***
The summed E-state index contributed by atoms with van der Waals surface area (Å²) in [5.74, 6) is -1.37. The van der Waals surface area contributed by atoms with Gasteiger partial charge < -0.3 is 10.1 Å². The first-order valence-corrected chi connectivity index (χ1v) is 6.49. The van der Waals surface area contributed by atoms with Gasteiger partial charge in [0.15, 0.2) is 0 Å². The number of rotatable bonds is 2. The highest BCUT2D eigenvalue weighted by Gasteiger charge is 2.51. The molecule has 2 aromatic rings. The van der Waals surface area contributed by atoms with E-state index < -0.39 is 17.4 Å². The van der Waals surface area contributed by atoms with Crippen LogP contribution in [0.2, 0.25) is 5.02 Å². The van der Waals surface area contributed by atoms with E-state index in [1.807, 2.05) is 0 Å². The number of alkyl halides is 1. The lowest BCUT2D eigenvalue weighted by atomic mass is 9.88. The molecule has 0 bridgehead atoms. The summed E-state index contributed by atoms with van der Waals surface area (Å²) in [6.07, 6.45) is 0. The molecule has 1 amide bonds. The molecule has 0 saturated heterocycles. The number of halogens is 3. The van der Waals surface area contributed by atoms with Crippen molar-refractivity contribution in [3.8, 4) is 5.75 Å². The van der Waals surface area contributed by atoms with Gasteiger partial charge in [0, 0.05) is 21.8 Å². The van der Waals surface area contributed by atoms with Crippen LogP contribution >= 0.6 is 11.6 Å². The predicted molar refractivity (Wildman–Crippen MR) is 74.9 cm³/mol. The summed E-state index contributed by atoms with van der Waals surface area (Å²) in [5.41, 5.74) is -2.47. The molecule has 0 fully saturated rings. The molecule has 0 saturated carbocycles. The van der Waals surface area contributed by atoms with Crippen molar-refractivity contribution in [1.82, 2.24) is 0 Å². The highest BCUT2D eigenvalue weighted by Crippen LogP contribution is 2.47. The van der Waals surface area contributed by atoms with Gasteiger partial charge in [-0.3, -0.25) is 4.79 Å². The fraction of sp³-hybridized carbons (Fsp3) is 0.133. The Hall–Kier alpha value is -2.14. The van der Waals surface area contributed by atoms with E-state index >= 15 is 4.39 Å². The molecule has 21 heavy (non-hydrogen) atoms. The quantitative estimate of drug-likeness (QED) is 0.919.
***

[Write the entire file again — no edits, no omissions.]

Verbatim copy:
The summed E-state index contributed by atoms with van der Waals surface area (Å²) in [5.74, 6) is -1.37. The van der Waals surface area contributed by atoms with Gasteiger partial charge < -0.3 is 10.1 Å². The first-order valence-corrected chi connectivity index (χ1v) is 6.49. The van der Waals surface area contributed by atoms with Gasteiger partial charge in [0.15, 0.2) is 0 Å². The number of rotatable bonds is 2. The highest BCUT2D eigenvalue weighted by Gasteiger charge is 2.51. The molecule has 2 aromatic rings. The van der Waals surface area contributed by atoms with E-state index < -0.39 is 17.4 Å². The van der Waals surface area contributed by atoms with Crippen LogP contribution in [0.2, 0.25) is 5.02 Å². The van der Waals surface area contributed by atoms with E-state index in [1.807, 2.05) is 0 Å². The number of alkyl halides is 1. The lowest BCUT2D eigenvalue weighted by atomic mass is 9.88. The molecule has 0 bridgehead atoms. The summed E-state index contributed by atoms with van der Waals surface area (Å²) in [6.07, 6.45) is 0. The molecule has 1 amide bonds. The molecule has 0 saturated heterocycles. The number of halogens is 3. The van der Waals surface area contributed by atoms with Crippen molar-refractivity contribution in [3.8, 4) is 5.75 Å². The van der Waals surface area contributed by atoms with Gasteiger partial charge in [0, 0.05) is 21.8 Å². The van der Waals surface area contributed by atoms with Crippen LogP contribution >= 0.6 is 11.6 Å². The predicted molar refractivity (Wildman–Crippen MR) is 74.9 cm³/mol. The summed E-state index contributed by atoms with van der Waals surface area (Å²) in [5.41, 5.74) is -2.47. The molecule has 0 fully saturated rings. The molecule has 0 saturated carbocycles. The van der Waals surface area contributed by atoms with Crippen molar-refractivity contribution in [1.82, 2.24) is 0 Å². The highest BCUT2D eigenvalue weighted by Crippen LogP contribution is 2.47. The van der Waals surface area contributed by atoms with Gasteiger partial charge in [-0.3, -0.25) is 4.79 Å². The fraction of sp³-hybridized carbons (Fsp3) is 0.133. The Hall–Kier alpha value is -2.14. The van der Waals surface area contributed by atoms with E-state index >= 15 is 4.39 Å². The molecule has 21 heavy (non-hydrogen) atoms. The quantitative estimate of drug-likeness (QED) is 0.919.